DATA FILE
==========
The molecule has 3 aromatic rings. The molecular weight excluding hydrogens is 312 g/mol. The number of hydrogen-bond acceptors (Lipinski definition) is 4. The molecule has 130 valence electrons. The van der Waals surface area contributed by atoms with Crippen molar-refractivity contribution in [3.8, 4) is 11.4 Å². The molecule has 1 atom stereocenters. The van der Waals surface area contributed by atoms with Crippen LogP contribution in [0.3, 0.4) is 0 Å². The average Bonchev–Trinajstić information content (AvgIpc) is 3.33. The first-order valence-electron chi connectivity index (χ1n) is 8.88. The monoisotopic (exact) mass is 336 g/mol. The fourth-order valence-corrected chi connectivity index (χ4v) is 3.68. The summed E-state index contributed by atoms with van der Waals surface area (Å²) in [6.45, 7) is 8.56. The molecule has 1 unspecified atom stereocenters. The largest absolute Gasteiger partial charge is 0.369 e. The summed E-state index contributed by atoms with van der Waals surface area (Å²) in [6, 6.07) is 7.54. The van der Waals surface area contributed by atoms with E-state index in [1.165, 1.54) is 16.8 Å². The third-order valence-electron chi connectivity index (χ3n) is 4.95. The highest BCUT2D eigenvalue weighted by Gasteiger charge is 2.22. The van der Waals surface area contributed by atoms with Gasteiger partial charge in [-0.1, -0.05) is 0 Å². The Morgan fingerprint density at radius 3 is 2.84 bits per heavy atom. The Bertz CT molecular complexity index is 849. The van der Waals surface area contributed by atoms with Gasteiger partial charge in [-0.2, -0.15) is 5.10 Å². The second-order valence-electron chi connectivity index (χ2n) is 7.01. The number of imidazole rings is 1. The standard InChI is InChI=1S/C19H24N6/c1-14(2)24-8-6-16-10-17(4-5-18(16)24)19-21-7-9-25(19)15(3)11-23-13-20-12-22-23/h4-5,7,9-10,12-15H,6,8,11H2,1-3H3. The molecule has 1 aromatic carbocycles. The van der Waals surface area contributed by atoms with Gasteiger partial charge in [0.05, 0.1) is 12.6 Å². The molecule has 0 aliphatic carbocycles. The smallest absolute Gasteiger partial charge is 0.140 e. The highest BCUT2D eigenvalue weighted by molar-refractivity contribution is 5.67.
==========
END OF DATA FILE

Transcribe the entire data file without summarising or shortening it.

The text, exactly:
The molecule has 3 aromatic rings. The molecular weight excluding hydrogens is 312 g/mol. The number of hydrogen-bond acceptors (Lipinski definition) is 4. The molecule has 130 valence electrons. The van der Waals surface area contributed by atoms with Crippen molar-refractivity contribution in [3.8, 4) is 11.4 Å². The molecule has 1 atom stereocenters. The van der Waals surface area contributed by atoms with Crippen LogP contribution in [0.3, 0.4) is 0 Å². The average Bonchev–Trinajstić information content (AvgIpc) is 3.33. The first-order valence-electron chi connectivity index (χ1n) is 8.88. The monoisotopic (exact) mass is 336 g/mol. The fourth-order valence-corrected chi connectivity index (χ4v) is 3.68. The summed E-state index contributed by atoms with van der Waals surface area (Å²) in [6.45, 7) is 8.56. The molecule has 1 unspecified atom stereocenters. The largest absolute Gasteiger partial charge is 0.369 e. The summed E-state index contributed by atoms with van der Waals surface area (Å²) in [6, 6.07) is 7.54. The van der Waals surface area contributed by atoms with E-state index in [1.165, 1.54) is 16.8 Å². The third-order valence-electron chi connectivity index (χ3n) is 4.95. The highest BCUT2D eigenvalue weighted by Gasteiger charge is 2.22. The van der Waals surface area contributed by atoms with Gasteiger partial charge in [-0.1, -0.05) is 0 Å². The Morgan fingerprint density at radius 3 is 2.84 bits per heavy atom. The Bertz CT molecular complexity index is 849. The van der Waals surface area contributed by atoms with Gasteiger partial charge in [-0.2, -0.15) is 5.10 Å². The second-order valence-electron chi connectivity index (χ2n) is 7.01. The number of imidazole rings is 1. The standard InChI is InChI=1S/C19H24N6/c1-14(2)24-8-6-16-10-17(4-5-18(16)24)19-21-7-9-25(19)15(3)11-23-13-20-12-22-23/h4-5,7,9-10,12-15H,6,8,11H2,1-3H3. The molecule has 1 aromatic carbocycles. The van der Waals surface area contributed by atoms with Gasteiger partial charge in [0.05, 0.1) is 12.6 Å². The molecule has 0 aliphatic carbocycles. The smallest absolute Gasteiger partial charge is 0.140 e. The highest BCUT2D eigenvalue weighted by molar-refractivity contribution is 5.67.